A terrible stench, of death and decay, greets you as you walk towards the cold storage room of the Edhi morgue. A few steps forward and a cold blast of air hits you in the face. Another few, past the plastic curtain, and you are surrounded by the dead.
The first room is filled with the bodies brought here for storage while arrangements for the last rites are made; 72 hours is the upper limit and a Rs1,000 charge for the service. The bodies here are covered entirely, save for a few. Faces of old men and women, peaceful and serene, peek through openings in the shrouds. The room makes one feel sombre but once you enter the second, slightly larger, room the ambience becomes altogether more haunting.
Here lie the unidentified ones, those killed in target killings, crossfire or traffic accidents, lives cut short horribly in one way or the other but no one to notice that they are gone. The bodies are worse off for wear and tear. They are wrapped with much less care, the knots on the ropes are hurriedly done and more faces poke through the cloth than in the last room; nameless faces, unknown and unidentified.
A few of the bodies have started to decompose, it is clear that they have been dead for more than the 72-hour limit. “Sometimes the body is discovered days, or even weeks, after the person has died and sometimes we have to keep the bodies here for an extended period of time on the request of the police if a case is ongoing,” explained Riyasat Ali Khan, the incharge of the morgue’s graveyard shift, who had a habit of scratching his unkempt beard when divulging the more gruesome details. “Sometimes, we even find bodies that have developed maggots in them so we have to wash them out really carefully before storing them since they represent a health hazard for us,” he said, scratching at his beard furiously.
The men who work here are not superstitious. They smile at being questioned about being afraid of the dead, but there is no twinkle in their eyes; witnessing so much death has made them cold.
The dead remain dead but the horrors that these workers have seen over the years have taken their toll. It is easy to see why; being surrounded by the dead left an entirely visceral fear that was hard to shake off. Here they lie, some decaying, some with a terrifying expression of fear permanently etched on their faces. Others had gone more peacefully and one fresh body even looked perfectly normal - of a man who could not have been more than 30 - save for a bullet-sized hole in his right temple, a recent victim of the city’s violent streak.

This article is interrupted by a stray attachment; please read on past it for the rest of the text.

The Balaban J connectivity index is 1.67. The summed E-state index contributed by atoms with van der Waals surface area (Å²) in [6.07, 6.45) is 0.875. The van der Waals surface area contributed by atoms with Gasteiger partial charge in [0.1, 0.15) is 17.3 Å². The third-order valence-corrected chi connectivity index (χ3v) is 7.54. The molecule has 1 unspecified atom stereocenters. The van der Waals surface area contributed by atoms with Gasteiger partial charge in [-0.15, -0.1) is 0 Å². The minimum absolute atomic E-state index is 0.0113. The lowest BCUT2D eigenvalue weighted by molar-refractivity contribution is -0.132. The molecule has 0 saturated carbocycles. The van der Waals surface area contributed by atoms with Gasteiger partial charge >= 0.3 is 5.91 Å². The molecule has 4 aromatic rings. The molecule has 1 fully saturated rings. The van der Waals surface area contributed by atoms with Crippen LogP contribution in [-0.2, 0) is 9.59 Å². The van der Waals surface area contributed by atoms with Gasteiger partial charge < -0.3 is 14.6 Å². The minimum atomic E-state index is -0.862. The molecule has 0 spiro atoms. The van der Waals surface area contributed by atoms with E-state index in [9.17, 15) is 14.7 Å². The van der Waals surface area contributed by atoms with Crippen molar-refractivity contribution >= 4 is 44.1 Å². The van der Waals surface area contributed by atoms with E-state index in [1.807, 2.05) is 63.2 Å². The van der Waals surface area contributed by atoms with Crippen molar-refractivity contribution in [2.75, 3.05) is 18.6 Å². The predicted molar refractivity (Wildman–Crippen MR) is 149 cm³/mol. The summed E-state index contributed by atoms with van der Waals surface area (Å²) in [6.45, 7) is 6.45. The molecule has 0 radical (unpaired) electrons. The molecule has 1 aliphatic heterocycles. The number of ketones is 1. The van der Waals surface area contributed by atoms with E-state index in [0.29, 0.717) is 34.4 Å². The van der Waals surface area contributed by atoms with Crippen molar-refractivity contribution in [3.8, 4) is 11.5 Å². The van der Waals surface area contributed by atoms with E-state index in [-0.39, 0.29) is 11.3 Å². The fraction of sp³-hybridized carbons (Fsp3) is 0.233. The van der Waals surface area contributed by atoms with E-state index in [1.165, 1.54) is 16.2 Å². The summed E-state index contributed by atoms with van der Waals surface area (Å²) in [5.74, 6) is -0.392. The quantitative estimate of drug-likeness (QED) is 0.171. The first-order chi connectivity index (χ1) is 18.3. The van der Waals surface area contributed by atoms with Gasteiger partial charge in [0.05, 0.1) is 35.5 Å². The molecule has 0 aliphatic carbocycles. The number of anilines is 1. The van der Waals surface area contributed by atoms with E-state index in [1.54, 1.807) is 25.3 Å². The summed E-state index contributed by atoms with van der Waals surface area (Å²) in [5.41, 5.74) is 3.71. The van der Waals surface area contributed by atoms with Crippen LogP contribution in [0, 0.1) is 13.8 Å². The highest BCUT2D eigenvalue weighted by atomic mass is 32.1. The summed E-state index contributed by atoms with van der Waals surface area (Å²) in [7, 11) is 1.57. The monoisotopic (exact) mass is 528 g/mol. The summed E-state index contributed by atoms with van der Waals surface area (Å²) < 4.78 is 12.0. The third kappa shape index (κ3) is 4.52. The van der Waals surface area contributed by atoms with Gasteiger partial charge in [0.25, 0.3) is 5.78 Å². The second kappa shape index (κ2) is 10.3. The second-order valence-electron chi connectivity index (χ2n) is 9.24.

Placed on shelves, one on top of the other, they wait for someone to come and identify them. There are yellow tickets stuck crudely between the ropes; receipts of their deaths - where they were found, how and when they had died and nothing more than a number for recognition.
If no one comes to pick them up within three days, they are then buried in the nearby Edhi graveyard in Mawach Goth. On their tombstone there will be just a grave number to tally with that of the tickets - their pasts and their identities lost forever along with their names. They will have a funeral but they will not have an epitaph. They will have a grave but never will anyone visit it.
One final act still remains though before they are lowered into the grave; a picture is taken, just in case someone comes searching for them later on. With greasy fingers Khan sifts through the thick wad of photos; the last remaining remnants of the hundreds that have left us silently, almost unnoticed, over the years. Somewhere in this vast city, a mother waits anxiously for her son to return; lying here on the cold iron shelves, wrapped in a shroud and with a bullet firmly lodged in his temple, he never will.
Published in The Express Tribune, August 17th, 2014.
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